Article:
By this time they were both panting and gasping. But, at last they reached the wooden steps and clambered up them. They looked back and saw the whole beach in waves of sand, rushing one after the other. And then suddenly it stopped. The sand flattened itself, and once again the beach was normal and peaceful, It was as if nothing had really happened. No sound, no noise, nothing.
They sat on the steps for a while, gathering their breath. The power of what had happened frightened them. But now their natural curiosity began to come back. Both looked out at the beach, trying to find a reason, a cause, for what they had seen. But all looked peaceful, though there was still silence everywhere.
‘ What do you think caused that?’ Nikki asked her brother. He shook his head. ‘I don’t know. I think we should go back, and have a long cold drink, and then we can put our heads together, and see if we can solve this…this mystery’. Nikki cheered up. When her brother said this, it was a good sign. Petie did not always have many ideas, but when he did, they were usually good ones. They silently slipped on their sandals, went back to the hotel and treated themselves to a long cold beer each, though neither spoke.
‘Do you think we should speak to Mrs Kitson?’
‘No. I don’t think she would believe us. I think she knows that there is something wrong, but I don’t think she knows what it is. We’re on our own’.
‘Right. In that case, we should go upstairs and gather our facts. As you said, this is a mystery. So, the two ace detectives will find out what it is’.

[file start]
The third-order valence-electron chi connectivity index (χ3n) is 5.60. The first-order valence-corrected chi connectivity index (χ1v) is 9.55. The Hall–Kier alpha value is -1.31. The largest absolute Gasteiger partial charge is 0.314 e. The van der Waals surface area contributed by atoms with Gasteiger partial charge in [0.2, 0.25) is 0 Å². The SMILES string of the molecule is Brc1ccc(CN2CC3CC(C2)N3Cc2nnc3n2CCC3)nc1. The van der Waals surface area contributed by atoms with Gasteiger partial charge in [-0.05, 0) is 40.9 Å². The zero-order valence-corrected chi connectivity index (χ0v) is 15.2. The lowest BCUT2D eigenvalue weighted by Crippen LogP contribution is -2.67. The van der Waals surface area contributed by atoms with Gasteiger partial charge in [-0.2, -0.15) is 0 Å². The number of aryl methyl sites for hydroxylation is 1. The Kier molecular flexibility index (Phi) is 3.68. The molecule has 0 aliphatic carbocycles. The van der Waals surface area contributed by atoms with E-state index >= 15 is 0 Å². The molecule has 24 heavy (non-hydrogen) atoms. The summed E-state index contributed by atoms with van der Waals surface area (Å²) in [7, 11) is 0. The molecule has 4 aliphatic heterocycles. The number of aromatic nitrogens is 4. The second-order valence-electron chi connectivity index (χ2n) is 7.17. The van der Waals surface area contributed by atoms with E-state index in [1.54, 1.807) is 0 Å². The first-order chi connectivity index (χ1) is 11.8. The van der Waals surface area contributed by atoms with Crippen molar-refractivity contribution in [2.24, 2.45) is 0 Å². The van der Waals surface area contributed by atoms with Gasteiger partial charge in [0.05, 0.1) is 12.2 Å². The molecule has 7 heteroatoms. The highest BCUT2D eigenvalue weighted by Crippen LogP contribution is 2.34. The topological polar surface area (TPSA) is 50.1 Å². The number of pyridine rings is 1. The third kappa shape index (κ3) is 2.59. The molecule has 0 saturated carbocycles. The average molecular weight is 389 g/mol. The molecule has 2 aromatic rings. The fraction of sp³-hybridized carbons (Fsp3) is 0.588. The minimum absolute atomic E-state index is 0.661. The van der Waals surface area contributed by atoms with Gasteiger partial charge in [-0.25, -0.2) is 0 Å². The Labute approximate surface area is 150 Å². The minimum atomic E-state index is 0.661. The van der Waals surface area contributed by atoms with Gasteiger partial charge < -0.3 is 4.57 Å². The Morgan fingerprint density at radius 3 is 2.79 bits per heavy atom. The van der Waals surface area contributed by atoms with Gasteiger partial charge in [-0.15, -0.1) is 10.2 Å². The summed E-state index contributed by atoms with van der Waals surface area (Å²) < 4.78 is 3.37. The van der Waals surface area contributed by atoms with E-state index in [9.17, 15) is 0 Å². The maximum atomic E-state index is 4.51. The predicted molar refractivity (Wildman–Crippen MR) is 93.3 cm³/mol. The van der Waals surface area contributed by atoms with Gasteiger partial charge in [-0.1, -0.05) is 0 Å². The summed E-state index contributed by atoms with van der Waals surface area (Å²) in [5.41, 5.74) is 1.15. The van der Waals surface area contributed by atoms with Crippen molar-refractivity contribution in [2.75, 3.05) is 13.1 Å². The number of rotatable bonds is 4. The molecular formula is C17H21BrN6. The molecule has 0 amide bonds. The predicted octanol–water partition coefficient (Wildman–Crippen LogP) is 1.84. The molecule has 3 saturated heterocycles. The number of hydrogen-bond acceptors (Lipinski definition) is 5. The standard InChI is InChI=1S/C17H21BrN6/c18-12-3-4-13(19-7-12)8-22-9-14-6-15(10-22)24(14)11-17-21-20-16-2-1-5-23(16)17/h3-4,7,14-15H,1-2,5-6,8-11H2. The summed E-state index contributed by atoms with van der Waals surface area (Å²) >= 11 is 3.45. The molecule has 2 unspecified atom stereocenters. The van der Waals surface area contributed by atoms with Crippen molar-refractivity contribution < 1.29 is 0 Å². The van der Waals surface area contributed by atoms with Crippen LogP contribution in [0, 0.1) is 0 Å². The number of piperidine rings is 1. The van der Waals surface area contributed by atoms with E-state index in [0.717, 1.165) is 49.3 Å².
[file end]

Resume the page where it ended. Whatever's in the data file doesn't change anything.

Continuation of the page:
‘Whoopee! I hereby ring a bell to announce the search is now on! And Petie began to ring an imaginary bell.
‘Oh, stop it! Let’s go back over it, and then we can find some reason for what happened’.
‘I am totally in agreement’, said Petie, rather pompously.
In the lounge, with Nikki armed with pens and sheets of paper, they sat together to think.
‘Firstly, it was like a sand sea. Now, it could have been caused by a freak wind, running over the beach and raising waves like the sea. That’s my first view.’
“Wrong, Petie. I’ll tell you why. There was no wind. We felt nothing at all. So it can’t be that’.
Petie was silent, with his head in his hands. Then he said slowly:
‘There is another possible reason. It may be an earth tremor: a fairly small one that only affected the beach. That might explain the way the sand moved’.
‘Petie, I have another idea. Firstly, there might be something in what you say. It does seem more likely. But why did it not affect the hotel or the land behind the beach? No-one here has said anything about a tremor’. Petie nodded, and Nikki went on hesitantly. ‘I don’t have many ideas, but….but wait! She suddenly looked excited. ‘Didn’t you see, Petie, that those ripples were coming towards us? And that means that they were at right angles to the sea! The sea couldn’t have caused it! It was something different! Nothing to do with the direction of the sea. That flows in! Those ripples in the sand were moving in a different direction! But what caused that?